Examples of performance monitoring and routine support supervision tools:


chw-2Evaluation is data collected at discrete points in time to systematically investigate whether an SBCC program has brought about the desired change in an intended population or community. Evaluation enables the SBCC program to determine whether the communication strategy and activities were effective.

Evaluation requires a comparison of variables and the measurement of changes in them over time. It measures what has happened among the intended audiences as a result of program activities and allows SBCC practitioners to answer questions like:

  • Were the barriers to improved CHW motivation reduced by our efforts?
  • Did these changes improve our program success?

Evaluation indicators for SBCC typically include Output, Outcome and sometimes Impact Indicators.

Output Indicators

These indicators will measure:

  1. Changes in the key factors of CHWs motivation as defined by: connectedness, social status and support, perception in changes of social and gender norms and perceived changes in personal needs being met.
  2. The extent to which these changes correlate with exposure to SBCC activities

Example: The proportion of CHWs who now feel an improved sense of connectedness to the community or health system as a result of community mobilization activities to promote the importance of CHWs’ work.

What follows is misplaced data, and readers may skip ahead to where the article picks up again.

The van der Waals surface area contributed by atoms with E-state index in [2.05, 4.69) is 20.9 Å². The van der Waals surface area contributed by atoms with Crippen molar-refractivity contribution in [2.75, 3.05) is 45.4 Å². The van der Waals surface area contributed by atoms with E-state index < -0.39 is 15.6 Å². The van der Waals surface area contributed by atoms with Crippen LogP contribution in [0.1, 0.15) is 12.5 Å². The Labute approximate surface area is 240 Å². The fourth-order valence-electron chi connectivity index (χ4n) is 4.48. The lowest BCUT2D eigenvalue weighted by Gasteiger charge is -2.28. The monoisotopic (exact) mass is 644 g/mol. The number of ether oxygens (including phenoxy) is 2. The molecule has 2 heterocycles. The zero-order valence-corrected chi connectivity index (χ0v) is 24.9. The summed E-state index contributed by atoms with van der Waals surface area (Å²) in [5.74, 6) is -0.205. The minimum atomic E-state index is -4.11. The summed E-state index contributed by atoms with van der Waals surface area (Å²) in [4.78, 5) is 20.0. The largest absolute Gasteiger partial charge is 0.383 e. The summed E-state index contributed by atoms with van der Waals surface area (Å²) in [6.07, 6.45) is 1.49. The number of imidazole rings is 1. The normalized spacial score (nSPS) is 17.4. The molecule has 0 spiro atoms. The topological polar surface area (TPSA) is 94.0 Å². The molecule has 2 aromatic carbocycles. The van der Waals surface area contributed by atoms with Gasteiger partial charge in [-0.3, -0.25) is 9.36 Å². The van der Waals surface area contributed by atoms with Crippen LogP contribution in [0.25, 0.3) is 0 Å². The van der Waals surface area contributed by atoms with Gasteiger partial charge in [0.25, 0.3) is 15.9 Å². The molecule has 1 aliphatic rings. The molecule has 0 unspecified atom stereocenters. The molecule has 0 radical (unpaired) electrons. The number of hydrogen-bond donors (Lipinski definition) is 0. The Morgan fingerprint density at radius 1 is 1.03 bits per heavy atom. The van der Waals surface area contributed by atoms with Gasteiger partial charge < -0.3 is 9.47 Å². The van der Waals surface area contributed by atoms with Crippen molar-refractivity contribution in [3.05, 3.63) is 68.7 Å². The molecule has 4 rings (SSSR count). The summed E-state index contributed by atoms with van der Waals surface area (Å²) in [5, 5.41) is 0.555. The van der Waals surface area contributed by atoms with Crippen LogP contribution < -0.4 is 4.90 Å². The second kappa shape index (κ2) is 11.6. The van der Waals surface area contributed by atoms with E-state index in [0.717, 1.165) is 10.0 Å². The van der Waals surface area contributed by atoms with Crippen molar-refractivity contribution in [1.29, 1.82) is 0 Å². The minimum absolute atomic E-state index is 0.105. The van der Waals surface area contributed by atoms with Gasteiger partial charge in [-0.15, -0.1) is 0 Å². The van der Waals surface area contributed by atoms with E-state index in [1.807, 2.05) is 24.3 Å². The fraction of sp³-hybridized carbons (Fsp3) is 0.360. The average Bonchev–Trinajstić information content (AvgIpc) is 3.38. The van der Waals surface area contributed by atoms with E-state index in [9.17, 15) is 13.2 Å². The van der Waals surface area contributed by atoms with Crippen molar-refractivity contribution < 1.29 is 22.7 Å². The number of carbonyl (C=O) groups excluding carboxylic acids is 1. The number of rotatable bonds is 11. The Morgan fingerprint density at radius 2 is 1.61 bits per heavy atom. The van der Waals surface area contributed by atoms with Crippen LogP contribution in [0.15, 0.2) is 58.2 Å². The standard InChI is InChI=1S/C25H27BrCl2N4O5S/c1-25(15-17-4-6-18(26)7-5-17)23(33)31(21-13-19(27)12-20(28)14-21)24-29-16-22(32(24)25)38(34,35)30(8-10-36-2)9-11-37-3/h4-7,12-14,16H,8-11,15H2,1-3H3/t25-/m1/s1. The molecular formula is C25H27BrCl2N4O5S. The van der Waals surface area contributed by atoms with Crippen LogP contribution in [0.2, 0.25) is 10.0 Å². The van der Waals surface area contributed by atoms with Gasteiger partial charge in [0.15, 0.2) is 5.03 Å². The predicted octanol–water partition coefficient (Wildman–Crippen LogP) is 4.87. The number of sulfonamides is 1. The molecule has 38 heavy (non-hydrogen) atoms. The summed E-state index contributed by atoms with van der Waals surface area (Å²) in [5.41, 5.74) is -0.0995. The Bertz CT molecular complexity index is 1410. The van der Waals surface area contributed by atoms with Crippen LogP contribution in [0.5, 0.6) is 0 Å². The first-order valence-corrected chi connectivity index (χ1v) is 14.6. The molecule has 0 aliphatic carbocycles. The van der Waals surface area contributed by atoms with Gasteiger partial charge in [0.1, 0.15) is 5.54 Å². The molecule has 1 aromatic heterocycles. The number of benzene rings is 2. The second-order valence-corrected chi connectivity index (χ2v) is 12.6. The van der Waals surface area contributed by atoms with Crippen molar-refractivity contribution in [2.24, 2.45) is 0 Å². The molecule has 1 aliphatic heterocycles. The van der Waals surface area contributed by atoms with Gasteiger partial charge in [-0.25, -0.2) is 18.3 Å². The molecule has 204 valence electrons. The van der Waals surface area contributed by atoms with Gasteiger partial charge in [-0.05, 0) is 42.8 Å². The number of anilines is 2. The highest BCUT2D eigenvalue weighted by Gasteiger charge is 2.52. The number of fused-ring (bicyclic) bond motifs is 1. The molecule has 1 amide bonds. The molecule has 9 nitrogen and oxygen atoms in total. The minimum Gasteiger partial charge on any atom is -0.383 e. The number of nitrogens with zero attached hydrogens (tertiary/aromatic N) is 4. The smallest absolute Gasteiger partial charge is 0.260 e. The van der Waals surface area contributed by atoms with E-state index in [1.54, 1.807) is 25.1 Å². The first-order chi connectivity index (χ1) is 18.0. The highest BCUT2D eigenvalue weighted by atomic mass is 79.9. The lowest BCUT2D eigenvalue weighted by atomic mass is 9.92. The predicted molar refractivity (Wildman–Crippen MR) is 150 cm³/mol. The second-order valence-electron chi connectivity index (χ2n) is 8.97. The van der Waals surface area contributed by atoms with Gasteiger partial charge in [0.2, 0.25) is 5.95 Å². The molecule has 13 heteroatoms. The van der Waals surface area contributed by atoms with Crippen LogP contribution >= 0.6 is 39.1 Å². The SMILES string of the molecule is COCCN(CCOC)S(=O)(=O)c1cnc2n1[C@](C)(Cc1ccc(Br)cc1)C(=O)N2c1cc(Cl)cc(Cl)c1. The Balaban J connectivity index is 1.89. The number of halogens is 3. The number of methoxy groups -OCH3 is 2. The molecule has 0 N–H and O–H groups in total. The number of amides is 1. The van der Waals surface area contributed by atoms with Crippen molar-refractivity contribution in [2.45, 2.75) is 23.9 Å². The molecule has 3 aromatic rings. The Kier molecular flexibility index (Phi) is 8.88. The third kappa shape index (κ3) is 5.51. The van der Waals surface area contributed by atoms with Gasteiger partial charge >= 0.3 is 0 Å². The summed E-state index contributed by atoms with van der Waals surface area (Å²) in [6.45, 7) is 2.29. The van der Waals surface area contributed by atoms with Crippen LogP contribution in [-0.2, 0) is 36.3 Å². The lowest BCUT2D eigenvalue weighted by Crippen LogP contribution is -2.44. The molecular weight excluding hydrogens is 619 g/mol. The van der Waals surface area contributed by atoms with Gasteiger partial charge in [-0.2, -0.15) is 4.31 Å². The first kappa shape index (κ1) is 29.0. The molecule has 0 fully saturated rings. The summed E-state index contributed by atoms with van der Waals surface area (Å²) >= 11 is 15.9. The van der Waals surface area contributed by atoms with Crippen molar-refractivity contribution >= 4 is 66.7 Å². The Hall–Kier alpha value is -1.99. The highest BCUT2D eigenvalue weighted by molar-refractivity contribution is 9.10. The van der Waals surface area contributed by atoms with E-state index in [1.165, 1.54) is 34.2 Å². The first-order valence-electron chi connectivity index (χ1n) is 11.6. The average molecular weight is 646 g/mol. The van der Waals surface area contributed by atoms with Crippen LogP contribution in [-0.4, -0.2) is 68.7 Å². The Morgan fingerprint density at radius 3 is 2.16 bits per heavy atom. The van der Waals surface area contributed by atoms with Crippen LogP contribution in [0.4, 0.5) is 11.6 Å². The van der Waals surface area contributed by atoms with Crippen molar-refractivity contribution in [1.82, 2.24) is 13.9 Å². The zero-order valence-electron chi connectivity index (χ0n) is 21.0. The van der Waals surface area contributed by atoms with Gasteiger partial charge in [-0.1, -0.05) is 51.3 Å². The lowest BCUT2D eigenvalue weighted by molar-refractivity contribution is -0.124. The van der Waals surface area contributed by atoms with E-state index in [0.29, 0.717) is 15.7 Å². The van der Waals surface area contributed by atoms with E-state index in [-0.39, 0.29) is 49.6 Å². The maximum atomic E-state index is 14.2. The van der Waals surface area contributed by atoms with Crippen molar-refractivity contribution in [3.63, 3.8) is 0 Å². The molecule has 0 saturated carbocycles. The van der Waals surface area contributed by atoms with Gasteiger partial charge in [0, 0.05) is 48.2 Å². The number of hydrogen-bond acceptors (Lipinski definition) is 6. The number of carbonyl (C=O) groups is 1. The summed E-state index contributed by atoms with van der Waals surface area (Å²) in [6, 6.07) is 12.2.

Outcome Indicators

Outcome indicators measure:

  1. Changes in audiences’ behavior.
  2. The extent to which these changes correlate with program exposure.

Example: The proportion of CHWs who participated in training, support supervision and coaching who now provide quality family planning counseling to young people ages 15-24.

 Impact Indicators

Impact indicators measure changes in health outcomes.

Examples: The number of youth accessing modern contraceptives in the CHW’s village; Percent decrease in malaria cases among children under 5; Percent decrease in HIV incidence

While effective SBCC programs have the potential to contribute to health impact it may not be possible to attribute this impact entirely to SBCC. As a result, while impact indicators are defined above, most SBCC programs – including those that target CHWs – track process, output and outcome indicators.

To increase the utility of M&E data, indicators should be disaggregated to facilitate more in-depth analysis of program performance. It is recommended that indicators are also disaggregated by gender, experience level, geographic location and type of provider, etc.

Because the SBCC component of your program may be part of a larger health systems strengthening or CHW performance improvement plan, if M&E plans already exist, add appropriate outcome or impact indicators and provide input into the existing M&E plan.

C-Change has more guidelines on developing an SBCC Evaluation Plan and indicators.

Record your M&E indicators in the Step 9 section of the SBCC Strategy Template.